A couple of days ago, I released a native macOS application called Remember. It is a small, keyboard-driven application for stashing away notes/reminders for later. One of the cool things about it from a programming nerd perspective is that, while it is a completely native Cocoa application whose frontend is built with Swift, the core business logic is all in Racket!
Why not use racket/gui?
I started out with a proof of concept that used Racket for the GUI, but I realized that I’d have to write a bunch of Objective-C FFI code to get the UI to look the way I wanted (a carbon copy of Spotlight) and it seemed like it would be a pain to try and integrate DDHotKey and to add support for launching at login into a package that is easy to distribute. I was also unsure about how I could notarize the distribution for macOS Catalina (more on this later).
Why not do it all in Swift?
I don’t know Swift particularly well, nor do I like it very much. I find Apple’s documentation lackluster and Xcode is surprisingly buggy (renaming a class and its associated file fails to rename the file on disk, which causes Xcode to fail silently, for example). I wouldn’t mind the documentation being bad if the core cocoa code was open source/source available; at least then I could look at the implementation to try and understand what’s going on.
More importantly, I plan to support Windows and Linux which means that writing the core in a portable language is going to minimize the amount of work I have to do as well as the differences between the implementations on each platform.
How it Works
The Racket core runs a custom JSONRPC server that listens
for commands on
stdin and sends responses on
raco exe and
raco distribute commands, that core gets
built into a native executable and copied into the Swift app’s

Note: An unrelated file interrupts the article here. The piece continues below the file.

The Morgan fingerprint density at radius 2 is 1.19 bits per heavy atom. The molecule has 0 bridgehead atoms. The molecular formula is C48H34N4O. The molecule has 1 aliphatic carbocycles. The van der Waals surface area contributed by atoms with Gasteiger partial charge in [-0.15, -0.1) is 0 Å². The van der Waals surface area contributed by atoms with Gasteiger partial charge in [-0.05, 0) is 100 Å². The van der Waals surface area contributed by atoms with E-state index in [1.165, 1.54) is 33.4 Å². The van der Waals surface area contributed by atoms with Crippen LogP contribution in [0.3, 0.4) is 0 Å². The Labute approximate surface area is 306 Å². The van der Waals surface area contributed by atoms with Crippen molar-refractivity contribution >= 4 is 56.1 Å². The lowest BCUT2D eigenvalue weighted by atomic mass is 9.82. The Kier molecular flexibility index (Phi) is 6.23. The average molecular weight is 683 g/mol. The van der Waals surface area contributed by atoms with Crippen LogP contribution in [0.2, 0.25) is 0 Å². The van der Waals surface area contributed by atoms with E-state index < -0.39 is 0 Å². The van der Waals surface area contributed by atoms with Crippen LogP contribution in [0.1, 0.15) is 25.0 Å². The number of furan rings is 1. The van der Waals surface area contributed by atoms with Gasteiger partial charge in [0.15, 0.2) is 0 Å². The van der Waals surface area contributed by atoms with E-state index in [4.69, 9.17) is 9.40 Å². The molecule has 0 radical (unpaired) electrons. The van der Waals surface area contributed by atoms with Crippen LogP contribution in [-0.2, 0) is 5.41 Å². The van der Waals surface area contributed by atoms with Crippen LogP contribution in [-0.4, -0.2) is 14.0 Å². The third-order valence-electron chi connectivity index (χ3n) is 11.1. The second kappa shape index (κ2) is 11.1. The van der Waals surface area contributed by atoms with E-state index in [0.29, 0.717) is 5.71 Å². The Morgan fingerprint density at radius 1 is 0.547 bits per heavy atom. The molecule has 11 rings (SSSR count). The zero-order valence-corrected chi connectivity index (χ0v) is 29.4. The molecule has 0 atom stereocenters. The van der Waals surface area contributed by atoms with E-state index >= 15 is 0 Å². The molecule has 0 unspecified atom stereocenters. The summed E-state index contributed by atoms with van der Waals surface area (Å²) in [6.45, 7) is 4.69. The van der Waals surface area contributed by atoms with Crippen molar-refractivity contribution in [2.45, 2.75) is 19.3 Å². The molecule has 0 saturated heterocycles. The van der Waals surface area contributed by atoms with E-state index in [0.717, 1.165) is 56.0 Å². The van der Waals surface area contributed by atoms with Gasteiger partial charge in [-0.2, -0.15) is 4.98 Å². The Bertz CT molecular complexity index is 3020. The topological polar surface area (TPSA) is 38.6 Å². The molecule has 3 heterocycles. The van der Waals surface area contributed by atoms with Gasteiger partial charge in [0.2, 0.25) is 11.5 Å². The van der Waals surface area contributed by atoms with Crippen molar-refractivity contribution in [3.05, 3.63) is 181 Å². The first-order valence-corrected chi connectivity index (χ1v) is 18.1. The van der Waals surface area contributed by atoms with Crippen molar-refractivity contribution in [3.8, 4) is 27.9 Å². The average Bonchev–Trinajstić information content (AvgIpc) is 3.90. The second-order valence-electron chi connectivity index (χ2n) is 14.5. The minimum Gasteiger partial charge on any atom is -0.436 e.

resources folder. The Swift application runs the core as a
subprocess on startup and communicates with it via pipes.
RPC commands are asynchronously handled by the core and the core may also send asynchronous notifications to the frontend to let it know when entries are due.
It took me a couple of hours to figure out how to get everything
notarized. I had to enable App Sandboxing for both the frontend and
the core application, figure out via trial and error which
entitlements were necessary, realize that I needed a separate set of
entitlements for the core application and that the
com.apple.security.inherit entitlement, for whatever reason, doesn’t
let the subprocess inherit its parents entitlements, meaning that I
had to also explicitly assign the core application the “Allow JIT” and
“Allow Unsigned Executable Memory” entitlements, else the process
would get killed with a
SIGINT and a red herring error message about
how the executable doesn’t have a valid bundle identifier.
Would I do this again?
I’ll have to see how porting to other platforms goes, but so far I’m very happy with this approach. The result is fast and now that I’ve built the RPC infrastructure I can easily copy all that code into other projects. Writing the business logic in Racket means that I can iterate very quickly and writing the GUI code using the native tools for each platform is advantageous in terms of look and feel and distribution.
What about iOS?
Unfortunately, the RPC approach breaks down on iOS where you’re not
allowed to run subprocesses. An approach that could work there is
building the app into a shared library, linking against it and doing
the RPC in-process.
I think that approach could work, but Racket
would have to be able to target
arm64 for that to be feasible.
Fortunately, now that Racket is able to run on top of Chez Scheme,
which already has backends for many platforms, including
that might be a possibility in the future.
myfreeweb pointed out
on lobste.rs that this is already supported!